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April Art Ag outing draws dozens to Clarence Scott Ranch

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The Yolo Arts Art & Ag Project held their April outing at the Clarence Scott Hill Ranch in Winters on April 10 and 12, 2014. Dozens of artists showed up on location to take advantage of the blessing of being invited onto Yolo County agricultural and ranch lands in order to capture the essence in paint, pen and photography.

Each month from February through October a different location is featured on a Thursday and Saturday. The outing may take artists to farms, ranches or historical addresses. Many of these destinations are steeped in rich family and regional history that owners are happy to share. Mr. William A. Chapman made himself available to visitors during the April outing in order to answer questions and help make the history come alive with stories about the ancestral ranch settled and developed in the 1850's by his great grandparents George Washington Scott and Amaratta (Emma) Bloomer Scott.

The Clarence Scott outing offered artists many picturesque opportunities with a ranch house over 100 years old, barns, a saddle house, green pastures, rolling hills and ravines, as well as old farming equipment, silos and so much more.

Fences and gates
Fences and gates Susan Raines

Fences and gates

The beauty of wood and wire, the angles and lines of fences and gates, the boundaries and the expanse are all part of what makes the Clarence Scott Hill Ranch an ideal location for an Art & Ag Project outing.

Wildflowers and grasses
Wildflowers and grasses Susan Raines

Wildflowers and grasses

In April the ranch pastures and rolling hills at the edge of the coastal range are green and glorious. Wild poppies color the road side of County Road 29, 89  and CA-113.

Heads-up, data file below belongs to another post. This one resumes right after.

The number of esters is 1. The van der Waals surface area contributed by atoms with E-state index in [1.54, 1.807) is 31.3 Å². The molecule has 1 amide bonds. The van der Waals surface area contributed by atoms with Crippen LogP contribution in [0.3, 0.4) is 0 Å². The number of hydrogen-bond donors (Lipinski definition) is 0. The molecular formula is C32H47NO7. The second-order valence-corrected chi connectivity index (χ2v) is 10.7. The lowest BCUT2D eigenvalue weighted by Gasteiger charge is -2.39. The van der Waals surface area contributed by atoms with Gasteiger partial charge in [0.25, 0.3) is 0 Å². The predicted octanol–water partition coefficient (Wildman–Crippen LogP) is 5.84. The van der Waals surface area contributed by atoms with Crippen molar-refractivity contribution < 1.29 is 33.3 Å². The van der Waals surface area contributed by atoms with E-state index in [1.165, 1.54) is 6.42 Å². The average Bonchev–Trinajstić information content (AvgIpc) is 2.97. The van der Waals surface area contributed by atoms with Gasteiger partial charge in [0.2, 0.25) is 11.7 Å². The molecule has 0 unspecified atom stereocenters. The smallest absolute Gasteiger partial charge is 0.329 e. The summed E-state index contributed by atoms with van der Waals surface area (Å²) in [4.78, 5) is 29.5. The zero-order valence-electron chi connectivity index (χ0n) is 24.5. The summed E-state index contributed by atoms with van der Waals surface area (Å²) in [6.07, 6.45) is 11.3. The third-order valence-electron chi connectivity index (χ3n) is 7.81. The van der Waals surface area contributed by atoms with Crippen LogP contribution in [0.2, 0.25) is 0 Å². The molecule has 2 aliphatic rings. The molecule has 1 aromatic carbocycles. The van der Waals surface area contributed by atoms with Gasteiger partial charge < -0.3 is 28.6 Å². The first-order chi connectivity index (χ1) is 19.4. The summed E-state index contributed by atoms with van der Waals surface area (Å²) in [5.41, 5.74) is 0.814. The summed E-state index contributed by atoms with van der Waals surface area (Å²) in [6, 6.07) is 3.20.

Fig trees, oak, and many varieties of grasses and trees populate the ranch and refresh the eye and mind, creating a relaxing environment for artistry. Many artists brought chairs while a few made the pasture their personal lounging sites as they worked their painting magic.

Artists everywhere
Artists everywhere Susan Raines

Artists everywhere

Upon arriving at the Art & Ag destination, visitors are likely to find artist dotting the land, perched in ideal spots for framing their images or wandering around getting ideas or simply enjoying the inspiration.

The April outing welcomed dozens of artists who most often sported hats for shade. Photographers were also at hand with tripods and cameras. These outings are a great resource for meeting fellow artists, making new friends and sharing your love for art and the land.

Old equipment
Old equipment Susan Raines

Old equipment

According to Mr. William A. Chapman, this rusty delight is one of the first washing machines to be made. He is quite a humorous historical story teller and made the artists feel welcome and, if so desired, also well informed.  The large bowl (seen in the corner of the bottom image) was used to hold water and placed over a heat source. The ring allowed the washing women to move the bowl back and forth.The cow head ornamentation makes for a very elaborate "washing machine" panel.

Various old farming equipment, tools, and parts are  found at many of the Yolo County Art & Ag Project locations. Some of them have incredible collections and include antiques as well as more recent discarded items that turn the grounds into a sort of outdoor museum. Stoves, wheels, farming equipment parts that only the users readily now their use, tubs, sinks, buckets, rolls of wire, old saddles, tractors, harvesting parts and so much more are among the collections that might be found and used as sources for inspiration.